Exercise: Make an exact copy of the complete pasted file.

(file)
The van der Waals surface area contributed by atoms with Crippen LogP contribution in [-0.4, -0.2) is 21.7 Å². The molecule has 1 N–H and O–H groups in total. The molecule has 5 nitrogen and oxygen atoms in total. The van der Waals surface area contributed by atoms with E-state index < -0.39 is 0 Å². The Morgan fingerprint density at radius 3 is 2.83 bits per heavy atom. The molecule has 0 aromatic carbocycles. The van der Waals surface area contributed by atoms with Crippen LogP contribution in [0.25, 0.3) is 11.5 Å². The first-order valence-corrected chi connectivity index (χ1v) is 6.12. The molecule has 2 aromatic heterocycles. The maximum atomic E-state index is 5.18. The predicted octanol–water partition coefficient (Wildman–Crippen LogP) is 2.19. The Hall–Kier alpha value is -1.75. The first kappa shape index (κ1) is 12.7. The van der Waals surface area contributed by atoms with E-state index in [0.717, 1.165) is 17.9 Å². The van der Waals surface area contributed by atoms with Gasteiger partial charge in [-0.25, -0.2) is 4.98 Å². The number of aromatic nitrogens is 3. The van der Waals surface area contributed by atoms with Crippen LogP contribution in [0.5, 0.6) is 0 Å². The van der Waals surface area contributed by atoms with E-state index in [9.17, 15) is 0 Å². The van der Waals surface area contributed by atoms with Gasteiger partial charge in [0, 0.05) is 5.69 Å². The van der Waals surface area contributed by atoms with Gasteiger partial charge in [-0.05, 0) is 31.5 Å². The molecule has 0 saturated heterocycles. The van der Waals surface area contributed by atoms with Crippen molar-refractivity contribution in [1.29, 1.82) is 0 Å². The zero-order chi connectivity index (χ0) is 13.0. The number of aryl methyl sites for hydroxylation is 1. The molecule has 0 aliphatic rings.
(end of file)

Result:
The van der Waals surface area contributed by atoms with Crippen LogP contribution in [-0.4, -0.2) is 21.7 Å². The molecule has 1 N–H and O–H groups in total. The molecule has 5 nitrogen and oxygen atoms in total. The van der Waals surface area contributed by atoms with E-state index < -0.39 is 0 Å². The Morgan fingerprint density at radius 3 is 2.83 bits per heavy atom. The molecule has 0 aromatic carbocycles. The van der Waals surface area contributed by atoms with Crippen LogP contribution in [0.25, 0.3) is 11.5 Å². The first-order valence-corrected chi connectivity index (χ1v) is 6.12. The molecule has 2 aromatic heterocycles. The maximum atomic E-state index is 5.18. The predicted octanol–water partition coefficient (Wildman–Crippen LogP) is 2.19. The Hall–Kier alpha value is -1.75. The first kappa shape index (κ1) is 12.7. The van der Waals surface area contributed by atoms with E-state index in [0.717, 1.165) is 17.9 Å². The van der Waals surface area contributed by atoms with Gasteiger partial charge in [-0.25, -0.2) is 4.98 Å². The number of aromatic nitrogens is 3. The van der Waals surface area contributed by atoms with Crippen LogP contribution in [0.5, 0.6) is 0 Å². The van der Waals surface area contributed by atoms with E-state index in [9.17, 15) is 0 Å². The van der Waals surface area contributed by atoms with Gasteiger partial charge in [0, 0.05) is 5.69 Å². The van der Waals surface area contributed by atoms with Gasteiger partial charge in [-0.05, 0) is 31.5 Å². The molecule has 0 saturated heterocycles. The van der Waals surface area contributed by atoms with Crippen molar-refractivity contribution in [1.29, 1.82) is 0 Å². The zero-order chi connectivity index (χ0) is 13.0. The number of aryl methyl sites for hydroxylation is 1. The molecule has 0 aliphatic rings.